Additonal details are available on the Feature Page. Information on the D language may be found at

5.1.8. emacs-ecb

emacs-ecb is an Emacs-based code browser. It displays a number of informational windows that allow for easy source code navigation and overview:
  • A directory tree,
  • a list of source files in the current directory (with full support and display of the VC-state),
  • a list of functions/classes/methods/... in the current file, (ECB uses the CEDET-semantic, or Imenu, or etags, for getting this list so all languages supported by any of these tools are automatically supported by ECB too)
  • a history of recently visited files (groupable by several criteria),
  • a direct and auto-updated ecb-window for the semantic-analyzer for some intellisense,
  • the Speedbar
  • output from compilation (the compilation window) and other modes like help, grep etc. or whatever a user defines to be displayed in this window.
More information may be found at

5.1.9. frama-c

frama-c is a C source code analysis tool, which may be used standalone, or integrated with Emacs. frama-c includes a source browser, and can calculate simple metrics such as sloc, call depth and cyclomatic complexity for a project. It can also generate simple call graphs. Various assertions about the code may be tested, and the code may be validated against a number of theorems. frama-c accepts user written plugins for additional custom analyses. More information on frama-c may be found at

5.1.10. GCC Python Plugins

GCC plugins that embed Python 2 and Python 3 are now available, enabling developers to more easily hook into GCC's inner workings (e.g. to add new compiler warnings). See the Feature Page for more details.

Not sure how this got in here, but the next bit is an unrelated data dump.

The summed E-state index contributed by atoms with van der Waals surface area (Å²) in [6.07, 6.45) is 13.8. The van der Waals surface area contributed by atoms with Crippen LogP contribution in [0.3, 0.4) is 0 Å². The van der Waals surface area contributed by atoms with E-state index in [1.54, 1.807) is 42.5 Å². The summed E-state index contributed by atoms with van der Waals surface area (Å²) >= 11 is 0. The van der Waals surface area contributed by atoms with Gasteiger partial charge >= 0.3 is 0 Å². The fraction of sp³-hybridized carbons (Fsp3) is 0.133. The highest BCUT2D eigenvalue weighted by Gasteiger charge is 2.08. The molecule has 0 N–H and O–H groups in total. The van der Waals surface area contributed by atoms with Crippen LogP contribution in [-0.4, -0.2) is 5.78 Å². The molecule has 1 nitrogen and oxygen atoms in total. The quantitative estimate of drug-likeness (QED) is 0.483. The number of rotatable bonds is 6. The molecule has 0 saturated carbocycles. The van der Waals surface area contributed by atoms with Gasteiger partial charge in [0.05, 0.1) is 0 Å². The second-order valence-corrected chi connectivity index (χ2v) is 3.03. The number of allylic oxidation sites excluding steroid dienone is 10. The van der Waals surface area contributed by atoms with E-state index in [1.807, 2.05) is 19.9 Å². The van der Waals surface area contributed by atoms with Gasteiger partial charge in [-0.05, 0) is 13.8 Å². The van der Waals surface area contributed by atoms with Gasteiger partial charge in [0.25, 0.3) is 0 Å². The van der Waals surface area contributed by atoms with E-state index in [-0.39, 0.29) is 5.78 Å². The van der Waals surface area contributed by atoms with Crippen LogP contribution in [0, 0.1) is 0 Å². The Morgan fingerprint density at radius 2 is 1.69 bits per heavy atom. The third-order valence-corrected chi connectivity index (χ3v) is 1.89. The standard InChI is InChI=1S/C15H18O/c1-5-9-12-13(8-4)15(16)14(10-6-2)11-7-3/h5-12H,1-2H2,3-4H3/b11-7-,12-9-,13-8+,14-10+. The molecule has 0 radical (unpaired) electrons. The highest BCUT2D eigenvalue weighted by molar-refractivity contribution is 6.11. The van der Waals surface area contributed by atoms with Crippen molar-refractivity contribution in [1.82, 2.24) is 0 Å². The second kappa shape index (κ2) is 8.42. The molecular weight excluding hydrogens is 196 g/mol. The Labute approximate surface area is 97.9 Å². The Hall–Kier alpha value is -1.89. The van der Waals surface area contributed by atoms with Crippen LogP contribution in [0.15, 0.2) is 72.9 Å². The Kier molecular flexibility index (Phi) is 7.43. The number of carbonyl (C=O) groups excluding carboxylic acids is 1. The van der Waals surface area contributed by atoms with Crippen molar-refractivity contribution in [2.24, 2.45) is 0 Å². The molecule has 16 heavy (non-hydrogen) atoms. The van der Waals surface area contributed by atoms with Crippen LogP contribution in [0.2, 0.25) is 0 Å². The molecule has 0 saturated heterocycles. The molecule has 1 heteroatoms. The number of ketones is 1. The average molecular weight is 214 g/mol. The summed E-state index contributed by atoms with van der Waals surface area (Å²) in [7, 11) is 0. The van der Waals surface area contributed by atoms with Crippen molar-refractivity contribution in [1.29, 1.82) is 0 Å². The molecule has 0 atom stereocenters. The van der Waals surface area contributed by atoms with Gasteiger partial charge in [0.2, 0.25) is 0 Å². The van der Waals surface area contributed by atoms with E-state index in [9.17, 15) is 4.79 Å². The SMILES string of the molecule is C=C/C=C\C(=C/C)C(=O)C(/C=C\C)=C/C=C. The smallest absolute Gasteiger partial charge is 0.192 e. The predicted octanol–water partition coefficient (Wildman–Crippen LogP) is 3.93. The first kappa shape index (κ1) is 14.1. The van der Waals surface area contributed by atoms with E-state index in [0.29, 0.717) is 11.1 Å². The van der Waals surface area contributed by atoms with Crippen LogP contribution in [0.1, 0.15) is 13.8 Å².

5.1.11. jruby

jruby is a Java implementation of the Ruby language, offering Ruby programmers the platform independence of Java. Version 1.6.2 of jruby is new to Fedora 16. The project page may be found at

5.1.12. libpipeline

libpipeline provides a set of functions for manipulating pipelines of subprocesses in a flexible and convenient way.

5.1.13. osm-gps-map-devel

osm-gps-map-devel, a GTK+ widget (and Python bindings) that when given GPS co-ordinates, draws a GPS track, and points of interest on a moving map display. Downloads map data from a number of websites, including

5.1.14. Perl 5.14

Fedora 16 ships with Perl 5.14, which boasts Unicode version 6 compatibility, more reliable and consistent exception handling, improved IPV6 support, and performance and memory handling improvements. For the full list of changes (including syntax changes), please see the official Perl documentation:

5.1.15. qwtpolar-devel

qwtpolar-devel is a library for plotting polar graphs.

5.1.16. shunit2

shunit2 is a unit test framework for shell scripts similar to PyUnit or JUnit.

5.1.17. Static Analysis of CPython Extensions

Fedora now ships with a gcc-with-cpychecker variant of GCC, which adds additional compile-time checks to Python extension modules written in C, detecting various common problems (e.g. reference counting mistakes).

5.1.18. why-emacs

why-emacs is an Emacs add on for the Why software verification tool. Why supports a number of theorem provers including Ergo, haRVey and Zenon, as well as a number of others.

5.1.19. wso2

New to Fedora 16, the WSO2 Web Services Framework for C++ is an enterprise grade C++ library for providing and consuming Web Services in C++. Fedora includes version 2.1.0 of the framework. Documentation may be found at

5.2. Haskell

5.2.1. GHC

ghc has been updated to 7.0.4 with lots of bugfixes.

5.2.2. Haskell Platform

haskell-platform has been updated to the latest stable 2011.2.0.1 release.

5.2.3. New packages

New packages include cabal-dev, leksah, and various new libraries.